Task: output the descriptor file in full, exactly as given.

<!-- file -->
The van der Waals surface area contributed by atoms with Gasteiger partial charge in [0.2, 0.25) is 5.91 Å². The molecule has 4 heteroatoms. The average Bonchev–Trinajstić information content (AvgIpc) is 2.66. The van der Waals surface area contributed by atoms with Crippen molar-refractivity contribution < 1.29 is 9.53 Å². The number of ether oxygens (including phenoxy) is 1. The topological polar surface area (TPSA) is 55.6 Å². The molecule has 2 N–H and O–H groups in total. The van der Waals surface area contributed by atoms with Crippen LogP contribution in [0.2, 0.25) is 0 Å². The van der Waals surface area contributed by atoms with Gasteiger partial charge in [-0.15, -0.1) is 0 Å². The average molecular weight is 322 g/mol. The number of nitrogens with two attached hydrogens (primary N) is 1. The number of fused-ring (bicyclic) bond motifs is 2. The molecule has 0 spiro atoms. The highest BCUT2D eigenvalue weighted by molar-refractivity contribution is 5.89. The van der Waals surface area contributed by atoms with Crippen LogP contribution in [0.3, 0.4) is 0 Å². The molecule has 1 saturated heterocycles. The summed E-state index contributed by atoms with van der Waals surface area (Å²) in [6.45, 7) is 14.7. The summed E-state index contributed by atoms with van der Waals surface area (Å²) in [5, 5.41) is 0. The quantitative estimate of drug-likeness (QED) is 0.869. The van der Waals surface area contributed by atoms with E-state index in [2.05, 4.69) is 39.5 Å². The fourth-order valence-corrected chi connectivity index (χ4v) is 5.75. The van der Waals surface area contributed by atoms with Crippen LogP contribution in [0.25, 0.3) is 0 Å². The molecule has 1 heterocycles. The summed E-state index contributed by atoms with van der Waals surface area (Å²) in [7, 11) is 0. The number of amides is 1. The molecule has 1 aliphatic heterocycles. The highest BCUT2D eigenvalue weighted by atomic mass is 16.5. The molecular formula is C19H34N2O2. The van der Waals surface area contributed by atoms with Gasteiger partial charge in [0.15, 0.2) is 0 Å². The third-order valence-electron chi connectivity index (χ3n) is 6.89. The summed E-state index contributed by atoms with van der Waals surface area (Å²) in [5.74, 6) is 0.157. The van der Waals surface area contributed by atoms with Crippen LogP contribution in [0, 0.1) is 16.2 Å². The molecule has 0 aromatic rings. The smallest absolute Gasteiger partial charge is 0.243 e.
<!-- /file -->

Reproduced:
The van der Waals surface area contributed by atoms with Gasteiger partial charge in [0.2, 0.25) is 5.91 Å². The molecule has 4 heteroatoms. The average Bonchev–Trinajstić information content (AvgIpc) is 2.66. The van der Waals surface area contributed by atoms with Crippen molar-refractivity contribution < 1.29 is 9.53 Å². The number of ether oxygens (including phenoxy) is 1. The topological polar surface area (TPSA) is 55.6 Å². The molecule has 2 N–H and O–H groups in total. The van der Waals surface area contributed by atoms with Crippen LogP contribution in [0.2, 0.25) is 0 Å². The van der Waals surface area contributed by atoms with Gasteiger partial charge in [-0.15, -0.1) is 0 Å². The average molecular weight is 322 g/mol. The number of nitrogens with two attached hydrogens (primary N) is 1. The number of fused-ring (bicyclic) bond motifs is 2. The molecule has 0 spiro atoms. The highest BCUT2D eigenvalue weighted by molar-refractivity contribution is 5.89. The van der Waals surface area contributed by atoms with Crippen LogP contribution in [0.3, 0.4) is 0 Å². The molecule has 1 saturated heterocycles. The summed E-state index contributed by atoms with van der Waals surface area (Å²) in [6.45, 7) is 14.7. The summed E-state index contributed by atoms with van der Waals surface area (Å²) in [5, 5.41) is 0. The quantitative estimate of drug-likeness (QED) is 0.869. The van der Waals surface area contributed by atoms with E-state index in [2.05, 4.69) is 39.5 Å². The fourth-order valence-corrected chi connectivity index (χ4v) is 5.75. The van der Waals surface area contributed by atoms with Crippen LogP contribution in [0.25, 0.3) is 0 Å². The molecule has 1 heterocycles. The summed E-state index contributed by atoms with van der Waals surface area (Å²) in [7, 11) is 0. The number of amides is 1. The molecule has 1 aliphatic heterocycles. The highest BCUT2D eigenvalue weighted by atomic mass is 16.5. The molecular formula is C19H34N2O2. The van der Waals surface area contributed by atoms with Gasteiger partial charge in [0.15, 0.2) is 0 Å². The third-order valence-electron chi connectivity index (χ3n) is 6.89. The summed E-state index contributed by atoms with van der Waals surface area (Å²) in [5.74, 6) is 0.157. The van der Waals surface area contributed by atoms with Crippen LogP contribution in [0, 0.1) is 16.2 Å². The molecule has 0 aromatic rings. The smallest absolute Gasteiger partial charge is 0.243 e.